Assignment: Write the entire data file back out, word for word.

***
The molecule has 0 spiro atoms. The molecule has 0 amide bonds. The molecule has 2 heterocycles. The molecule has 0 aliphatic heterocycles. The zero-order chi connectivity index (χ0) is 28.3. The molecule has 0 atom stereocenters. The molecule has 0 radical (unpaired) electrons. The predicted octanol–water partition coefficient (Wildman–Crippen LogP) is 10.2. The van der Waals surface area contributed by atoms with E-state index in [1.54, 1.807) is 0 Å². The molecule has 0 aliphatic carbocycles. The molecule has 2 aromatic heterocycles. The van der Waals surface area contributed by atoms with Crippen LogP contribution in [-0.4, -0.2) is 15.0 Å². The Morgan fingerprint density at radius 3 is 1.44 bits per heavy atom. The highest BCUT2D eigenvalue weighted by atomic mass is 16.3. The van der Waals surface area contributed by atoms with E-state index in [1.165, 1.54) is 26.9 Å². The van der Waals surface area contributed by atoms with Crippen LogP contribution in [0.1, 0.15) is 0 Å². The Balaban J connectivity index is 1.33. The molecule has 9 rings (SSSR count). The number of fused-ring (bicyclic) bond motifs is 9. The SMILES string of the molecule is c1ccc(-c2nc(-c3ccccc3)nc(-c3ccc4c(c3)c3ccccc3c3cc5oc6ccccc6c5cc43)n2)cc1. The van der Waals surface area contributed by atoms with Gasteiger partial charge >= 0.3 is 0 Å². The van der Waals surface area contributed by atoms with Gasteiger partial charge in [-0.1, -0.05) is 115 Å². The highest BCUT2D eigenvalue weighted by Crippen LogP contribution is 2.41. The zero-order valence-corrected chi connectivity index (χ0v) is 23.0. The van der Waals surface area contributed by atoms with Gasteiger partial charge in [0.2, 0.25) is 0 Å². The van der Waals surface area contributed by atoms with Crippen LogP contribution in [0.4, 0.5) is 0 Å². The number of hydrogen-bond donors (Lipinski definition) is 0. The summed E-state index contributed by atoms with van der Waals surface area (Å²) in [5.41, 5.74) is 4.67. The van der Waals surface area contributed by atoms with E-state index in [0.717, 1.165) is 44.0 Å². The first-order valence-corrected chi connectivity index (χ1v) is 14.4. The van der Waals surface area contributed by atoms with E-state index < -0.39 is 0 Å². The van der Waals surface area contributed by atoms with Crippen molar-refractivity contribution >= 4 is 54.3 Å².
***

The molecule has 0 spiro atoms. The molecule has 0 amide bonds. The molecule has 2 heterocycles. The molecule has 0 aliphatic heterocycles. The zero-order chi connectivity index (χ0) is 28.3. The molecule has 0 atom stereocenters. The molecule has 0 radical (unpaired) electrons. The predicted octanol–water partition coefficient (Wildman–Crippen LogP) is 10.2. The van der Waals surface area contributed by atoms with E-state index in [1.54, 1.807) is 0 Å². The molecule has 0 aliphatic carbocycles. The molecule has 2 aromatic heterocycles. The van der Waals surface area contributed by atoms with Crippen LogP contribution in [-0.4, -0.2) is 15.0 Å². The Morgan fingerprint density at radius 3 is 1.44 bits per heavy atom. The highest BCUT2D eigenvalue weighted by atomic mass is 16.3. The van der Waals surface area contributed by atoms with E-state index in [1.165, 1.54) is 26.9 Å². The van der Waals surface area contributed by atoms with Crippen LogP contribution in [0.1, 0.15) is 0 Å². The Balaban J connectivity index is 1.33. The molecule has 9 rings (SSSR count). The number of fused-ring (bicyclic) bond motifs is 9. The SMILES string of the molecule is c1ccc(-c2nc(-c3ccccc3)nc(-c3ccc4c(c3)c3ccccc3c3cc5oc6ccccc6c5cc43)n2)cc1. The van der Waals surface area contributed by atoms with Gasteiger partial charge >= 0.3 is 0 Å². The van der Waals surface area contributed by atoms with Gasteiger partial charge in [-0.1, -0.05) is 115 Å². The highest BCUT2D eigenvalue weighted by Crippen LogP contribution is 2.41. The zero-order valence-corrected chi connectivity index (χ0v) is 23.0. The van der Waals surface area contributed by atoms with Gasteiger partial charge in [0.2, 0.25) is 0 Å². The van der Waals surface area contributed by atoms with Crippen LogP contribution in [0.4, 0.5) is 0 Å². The number of hydrogen-bond donors (Lipinski definition) is 0. The summed E-state index contributed by atoms with van der Waals surface area (Å²) in [5.41, 5.74) is 4.67. The van der Waals surface area contributed by atoms with E-state index in [0.717, 1.165) is 44.0 Å². The first-order valence-corrected chi connectivity index (χ1v) is 14.4. The van der Waals surface area contributed by atoms with E-state index < -0.39 is 0 Å². The van der Waals surface area contributed by atoms with Crippen molar-refractivity contribution >= 4 is 54.3 Å².